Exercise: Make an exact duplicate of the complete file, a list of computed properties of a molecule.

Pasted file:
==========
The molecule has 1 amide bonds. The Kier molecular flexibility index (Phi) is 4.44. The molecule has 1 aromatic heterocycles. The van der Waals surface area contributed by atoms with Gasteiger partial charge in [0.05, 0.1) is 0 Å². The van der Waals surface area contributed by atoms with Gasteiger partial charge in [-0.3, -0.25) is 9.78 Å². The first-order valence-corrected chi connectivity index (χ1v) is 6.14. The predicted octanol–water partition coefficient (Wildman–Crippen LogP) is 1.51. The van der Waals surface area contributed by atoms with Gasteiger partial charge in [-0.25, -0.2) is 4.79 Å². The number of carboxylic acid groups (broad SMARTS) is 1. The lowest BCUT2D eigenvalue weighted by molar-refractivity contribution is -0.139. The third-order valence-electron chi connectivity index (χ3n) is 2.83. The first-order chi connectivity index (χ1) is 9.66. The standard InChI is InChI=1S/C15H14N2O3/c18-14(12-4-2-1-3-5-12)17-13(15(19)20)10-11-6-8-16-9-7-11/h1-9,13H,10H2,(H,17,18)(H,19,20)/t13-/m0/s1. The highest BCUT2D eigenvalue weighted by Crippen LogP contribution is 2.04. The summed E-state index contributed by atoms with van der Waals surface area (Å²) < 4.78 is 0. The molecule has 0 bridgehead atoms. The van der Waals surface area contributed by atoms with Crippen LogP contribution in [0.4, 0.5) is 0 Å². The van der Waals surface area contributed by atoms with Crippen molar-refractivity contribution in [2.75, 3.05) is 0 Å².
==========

The molecule has 1 amide bonds. The Kier molecular flexibility index (Phi) is 4.44. The molecule has 1 aromatic heterocycles. The van der Waals surface area contributed by atoms with Gasteiger partial charge in [0.05, 0.1) is 0 Å². The van der Waals surface area contributed by atoms with Gasteiger partial charge in [-0.3, -0.25) is 9.78 Å². The first-order valence-corrected chi connectivity index (χ1v) is 6.14. The predicted octanol–water partition coefficient (Wildman–Crippen LogP) is 1.51. The van der Waals surface area contributed by atoms with Gasteiger partial charge in [-0.25, -0.2) is 4.79 Å². The number of carboxylic acid groups (broad SMARTS) is 1. The lowest BCUT2D eigenvalue weighted by molar-refractivity contribution is -0.139. The third-order valence-electron chi connectivity index (χ3n) is 2.83. The first-order chi connectivity index (χ1) is 9.66. The standard InChI is InChI=1S/C15H14N2O3/c18-14(12-4-2-1-3-5-12)17-13(15(19)20)10-11-6-8-16-9-7-11/h1-9,13H,10H2,(H,17,18)(H,19,20)/t13-/m0/s1. The highest BCUT2D eigenvalue weighted by Crippen LogP contribution is 2.04. The summed E-state index contributed by atoms with van der Waals surface area (Å²) < 4.78 is 0. The molecule has 0 bridgehead atoms. The van der Waals surface area contributed by atoms with Crippen LogP contribution in [0.4, 0.5) is 0 Å². The van der Waals surface area contributed by atoms with Crippen molar-refractivity contribution in [2.75, 3.05) is 0 Å².